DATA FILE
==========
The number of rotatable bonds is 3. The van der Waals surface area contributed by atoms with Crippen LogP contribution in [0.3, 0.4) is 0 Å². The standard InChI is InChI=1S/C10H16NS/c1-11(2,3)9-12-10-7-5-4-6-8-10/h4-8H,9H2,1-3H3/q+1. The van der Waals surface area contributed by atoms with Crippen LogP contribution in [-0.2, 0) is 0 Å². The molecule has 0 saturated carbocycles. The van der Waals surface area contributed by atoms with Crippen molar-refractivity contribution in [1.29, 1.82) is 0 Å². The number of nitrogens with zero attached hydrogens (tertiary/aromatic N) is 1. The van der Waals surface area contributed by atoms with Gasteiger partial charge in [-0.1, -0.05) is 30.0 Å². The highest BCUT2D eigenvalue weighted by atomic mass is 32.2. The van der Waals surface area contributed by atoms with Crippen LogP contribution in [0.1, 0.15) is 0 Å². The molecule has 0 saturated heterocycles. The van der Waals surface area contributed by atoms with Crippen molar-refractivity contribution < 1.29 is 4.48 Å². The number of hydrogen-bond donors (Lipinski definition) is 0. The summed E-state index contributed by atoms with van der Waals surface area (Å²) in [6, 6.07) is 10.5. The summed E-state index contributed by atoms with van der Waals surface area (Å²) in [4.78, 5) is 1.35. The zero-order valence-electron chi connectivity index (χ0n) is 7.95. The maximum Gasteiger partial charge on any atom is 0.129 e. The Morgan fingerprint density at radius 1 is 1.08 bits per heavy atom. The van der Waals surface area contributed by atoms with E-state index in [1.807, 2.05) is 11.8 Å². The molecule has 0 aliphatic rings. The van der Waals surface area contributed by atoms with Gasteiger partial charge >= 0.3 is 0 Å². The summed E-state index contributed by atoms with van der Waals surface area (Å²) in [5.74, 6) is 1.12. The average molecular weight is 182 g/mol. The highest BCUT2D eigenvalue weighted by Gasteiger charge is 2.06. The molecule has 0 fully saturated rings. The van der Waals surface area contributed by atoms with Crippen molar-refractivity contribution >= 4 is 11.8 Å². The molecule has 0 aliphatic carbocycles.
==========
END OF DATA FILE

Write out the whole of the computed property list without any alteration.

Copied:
The number of rotatable bonds is 3. The van der Waals surface area contributed by atoms with Crippen LogP contribution in [0.3, 0.4) is 0 Å². The standard InChI is InChI=1S/C10H16NS/c1-11(2,3)9-12-10-7-5-4-6-8-10/h4-8H,9H2,1-3H3/q+1. The van der Waals surface area contributed by atoms with Crippen LogP contribution in [-0.2, 0) is 0 Å². The molecule has 0 saturated carbocycles. The van der Waals surface area contributed by atoms with Crippen molar-refractivity contribution in [1.29, 1.82) is 0 Å². The number of nitrogens with zero attached hydrogens (tertiary/aromatic N) is 1. The van der Waals surface area contributed by atoms with Gasteiger partial charge in [-0.1, -0.05) is 30.0 Å². The highest BCUT2D eigenvalue weighted by atomic mass is 32.2. The van der Waals surface area contributed by atoms with Crippen LogP contribution in [0.1, 0.15) is 0 Å². The molecule has 0 saturated heterocycles. The van der Waals surface area contributed by atoms with Crippen molar-refractivity contribution < 1.29 is 4.48 Å². The number of hydrogen-bond donors (Lipinski definition) is 0. The summed E-state index contributed by atoms with van der Waals surface area (Å²) in [6, 6.07) is 10.5. The summed E-state index contributed by atoms with van der Waals surface area (Å²) in [4.78, 5) is 1.35. The zero-order valence-electron chi connectivity index (χ0n) is 7.95. The maximum Gasteiger partial charge on any atom is 0.129 e. The Morgan fingerprint density at radius 1 is 1.08 bits per heavy atom. The van der Waals surface area contributed by atoms with E-state index in [1.807, 2.05) is 11.8 Å². The molecule has 0 aliphatic rings. The van der Waals surface area contributed by atoms with Gasteiger partial charge >= 0.3 is 0 Å². The summed E-state index contributed by atoms with van der Waals surface area (Å²) in [5.74, 6) is 1.12. The average molecular weight is 182 g/mol. The highest BCUT2D eigenvalue weighted by Gasteiger charge is 2.06. The molecule has 0 fully saturated rings. The van der Waals surface area contributed by atoms with Crippen molar-refractivity contribution >= 4 is 11.8 Å². The molecule has 0 aliphatic carbocycles.